Like many Democrats, Wisconsin Lt. Gov. Mandela Barnes says he wants to cut “middle-class” taxes and make sure the wealthy “pay their fair share.” But an ad from his opponent, Sen. Ron Johnson, in the race for U.S. Senate falsely tells the state’s voters that Barnes wants to “double your income taxes.”
The Inflation Reduction Act proposes to raise over $700 billion in new revenues over 10 years to be spent on energy, climate change initiatives, health care and deficit reduction. But not all of those revenues come via higher taxes. More than half comes from health care savings and from beefed up IRS tax enforcement.
A multipart policy plan released by Sen. Rick Scott on Feb. 22 says “all Americans” should have to pay “income tax,” while saying that “over half of Americans” currently do not. But in an interview later that day, after criticism from congressional Democrats, the Florida senator falsely claimed that he had not suggested increasing federal income taxes for that many people.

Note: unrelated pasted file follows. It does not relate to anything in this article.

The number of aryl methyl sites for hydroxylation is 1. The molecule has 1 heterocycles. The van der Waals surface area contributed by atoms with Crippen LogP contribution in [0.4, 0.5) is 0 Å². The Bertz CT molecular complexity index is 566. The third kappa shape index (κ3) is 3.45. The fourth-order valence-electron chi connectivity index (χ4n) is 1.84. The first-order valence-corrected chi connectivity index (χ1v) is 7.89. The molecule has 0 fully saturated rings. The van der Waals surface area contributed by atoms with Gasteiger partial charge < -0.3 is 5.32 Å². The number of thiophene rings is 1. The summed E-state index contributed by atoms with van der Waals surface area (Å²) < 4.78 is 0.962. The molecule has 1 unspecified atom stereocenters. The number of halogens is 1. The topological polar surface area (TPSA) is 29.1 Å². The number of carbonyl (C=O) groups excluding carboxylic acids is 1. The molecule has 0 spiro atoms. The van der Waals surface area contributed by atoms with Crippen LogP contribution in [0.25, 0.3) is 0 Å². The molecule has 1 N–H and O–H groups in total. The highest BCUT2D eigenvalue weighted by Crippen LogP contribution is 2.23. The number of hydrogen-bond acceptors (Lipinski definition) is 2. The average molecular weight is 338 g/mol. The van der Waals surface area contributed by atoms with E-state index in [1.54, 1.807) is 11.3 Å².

To help detect unreported income and narrow the gap between federal taxes collected and owed, the Biden administration has proposed expanding annual reporting requirements for banks and other financial institutions to include the total amounts of money flowing in and out of all business and personal accounts worth at least $600.
The 2022 budget proposed by President Joe Biden would redistribute income, hitting high-income earners with tax increases and providing refundable tax credits to low- and middle-income Americans. Ads from the conservative Club for Growth targeting nine vulnerable Democrats and one centrist Republican in the House, however, distort the impact of the Biden plan on taxpayers.